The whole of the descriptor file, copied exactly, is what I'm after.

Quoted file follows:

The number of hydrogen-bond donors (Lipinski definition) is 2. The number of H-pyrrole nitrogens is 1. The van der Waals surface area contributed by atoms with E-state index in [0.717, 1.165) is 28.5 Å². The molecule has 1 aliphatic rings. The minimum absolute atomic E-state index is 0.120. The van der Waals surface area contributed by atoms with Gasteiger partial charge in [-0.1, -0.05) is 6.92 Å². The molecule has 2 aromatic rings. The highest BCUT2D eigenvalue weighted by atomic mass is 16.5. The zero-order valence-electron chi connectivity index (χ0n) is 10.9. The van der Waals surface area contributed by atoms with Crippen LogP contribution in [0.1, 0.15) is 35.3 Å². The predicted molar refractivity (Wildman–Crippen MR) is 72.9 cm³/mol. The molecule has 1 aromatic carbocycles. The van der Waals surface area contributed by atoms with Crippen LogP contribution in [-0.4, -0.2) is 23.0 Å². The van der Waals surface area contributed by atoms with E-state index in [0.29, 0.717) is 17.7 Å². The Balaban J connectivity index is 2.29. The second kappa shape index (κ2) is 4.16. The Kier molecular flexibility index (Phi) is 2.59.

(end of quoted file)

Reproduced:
The number of hydrogen-bond donors (Lipinski definition) is 2. The number of H-pyrrole nitrogens is 1. The van der Waals surface area contributed by atoms with E-state index in [0.717, 1.165) is 28.5 Å². The molecule has 1 aliphatic rings. The minimum absolute atomic E-state index is 0.120. The van der Waals surface area contributed by atoms with Gasteiger partial charge in [-0.1, -0.05) is 6.92 Å². The molecule has 2 aromatic rings. The highest BCUT2D eigenvalue weighted by atomic mass is 16.5. The zero-order valence-electron chi connectivity index (χ0n) is 10.9. The van der Waals surface area contributed by atoms with Crippen LogP contribution in [0.1, 0.15) is 35.3 Å². The predicted molar refractivity (Wildman–Crippen MR) is 72.9 cm³/mol. The molecule has 1 aromatic carbocycles. The van der Waals surface area contributed by atoms with Crippen LogP contribution in [-0.4, -0.2) is 23.0 Å². The van der Waals surface area contributed by atoms with E-state index in [0.29, 0.717) is 17.7 Å². The Balaban J connectivity index is 2.29. The second kappa shape index (κ2) is 4.16. The Kier molecular flexibility index (Phi) is 2.59.